Article:  “It’s the last that is operative here. The past practice had been to give a free pass to an adult who is part of a family unit. The new Trump policy is to prosecute all adults. The idea is to send a signal that we are serious about our laws and to create a deterrent against re-entry. (Illegal entry is a misdemeanor, illegal re-entry a felony.)”

 

We have not been giving free passes to families; we have, in the past, kept intact the family unit seeking asylum.  The current administration’s policy disregards asylum law, and instead treats all who cross the border as “illegals,” ignoring the fact that they may have valid asylum claims and that they are not trying to hide their presence.  The article mentions that the first entry is a misdemeanor, and illegal re-entry is a felony. While I agree we should be treating illegal re-entry (felonies) harshly, we should not be separating families over federal misdemeanors, which are relatively minor infractions.  Among other federal misdemeanors are: transporting fireworks to a state that prohibits their sale or use; impersonating Smokey the Bear; and pressing pennies into souvenirs at theme parks. https://www.ussc.gov/sites/default/files/pdf/training/annual-national-training-seminar/2012/4_Table_Federal_Misdemeanors.pdf.  We, as a matter of policy, do not separate families when parents are caught breaking these kinds of laws with their children present.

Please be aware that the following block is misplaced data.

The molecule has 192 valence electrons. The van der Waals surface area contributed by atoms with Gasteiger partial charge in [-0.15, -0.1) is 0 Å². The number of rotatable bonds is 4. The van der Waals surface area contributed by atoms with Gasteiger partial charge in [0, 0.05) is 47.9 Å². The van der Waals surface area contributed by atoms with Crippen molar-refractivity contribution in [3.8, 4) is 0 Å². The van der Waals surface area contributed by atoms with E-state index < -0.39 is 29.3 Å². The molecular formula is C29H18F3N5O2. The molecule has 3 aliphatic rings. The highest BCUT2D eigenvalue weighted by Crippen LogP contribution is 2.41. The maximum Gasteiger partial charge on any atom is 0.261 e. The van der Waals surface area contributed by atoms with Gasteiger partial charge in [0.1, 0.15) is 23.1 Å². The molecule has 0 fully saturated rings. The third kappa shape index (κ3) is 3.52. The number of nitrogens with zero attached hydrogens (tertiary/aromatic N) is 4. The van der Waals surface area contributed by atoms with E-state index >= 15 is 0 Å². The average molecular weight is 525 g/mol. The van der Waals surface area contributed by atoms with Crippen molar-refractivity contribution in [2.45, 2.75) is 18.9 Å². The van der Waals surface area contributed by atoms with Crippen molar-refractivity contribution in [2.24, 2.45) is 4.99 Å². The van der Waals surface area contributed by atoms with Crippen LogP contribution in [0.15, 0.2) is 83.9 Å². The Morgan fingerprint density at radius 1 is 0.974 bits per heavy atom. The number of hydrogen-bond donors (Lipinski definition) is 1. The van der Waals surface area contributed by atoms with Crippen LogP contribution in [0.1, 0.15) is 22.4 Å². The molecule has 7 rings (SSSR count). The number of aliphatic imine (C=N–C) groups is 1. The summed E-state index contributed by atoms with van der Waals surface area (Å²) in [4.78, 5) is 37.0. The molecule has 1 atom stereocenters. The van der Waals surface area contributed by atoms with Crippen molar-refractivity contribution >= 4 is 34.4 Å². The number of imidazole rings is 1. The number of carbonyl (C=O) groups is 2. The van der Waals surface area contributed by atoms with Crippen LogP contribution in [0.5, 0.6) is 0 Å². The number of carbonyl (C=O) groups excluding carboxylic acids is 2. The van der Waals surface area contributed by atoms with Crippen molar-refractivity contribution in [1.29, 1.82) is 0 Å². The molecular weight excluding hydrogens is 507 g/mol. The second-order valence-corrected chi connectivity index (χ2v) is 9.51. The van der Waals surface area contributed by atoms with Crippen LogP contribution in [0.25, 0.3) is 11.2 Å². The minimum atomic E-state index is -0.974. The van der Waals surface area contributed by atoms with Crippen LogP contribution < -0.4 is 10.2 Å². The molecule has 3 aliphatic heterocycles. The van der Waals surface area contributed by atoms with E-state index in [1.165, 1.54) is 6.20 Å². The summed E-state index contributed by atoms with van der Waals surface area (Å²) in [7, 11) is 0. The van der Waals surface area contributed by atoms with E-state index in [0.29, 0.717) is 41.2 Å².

Article:  “Where it becomes much more of an issue is if the adult files an asylum claim. In that scenario, the adults are almost certainly going to be detained longer than the government is allowed to hold their children.

That’s because of something called the Flores Consent Decree from 1997. It says that unaccompanied children can be held only 20 days. A ruling by the Ninth Circuit extended this 20-day limit to children who come as part of family units. So even if we want to hold a family unit together, we are forbidden from doing so.

The clock ticking on the time the government can hold a child will almost always run out before an asylum claim is settled. The migrant is allowed ten days to seek an attorney, and there may be continuances or other complications.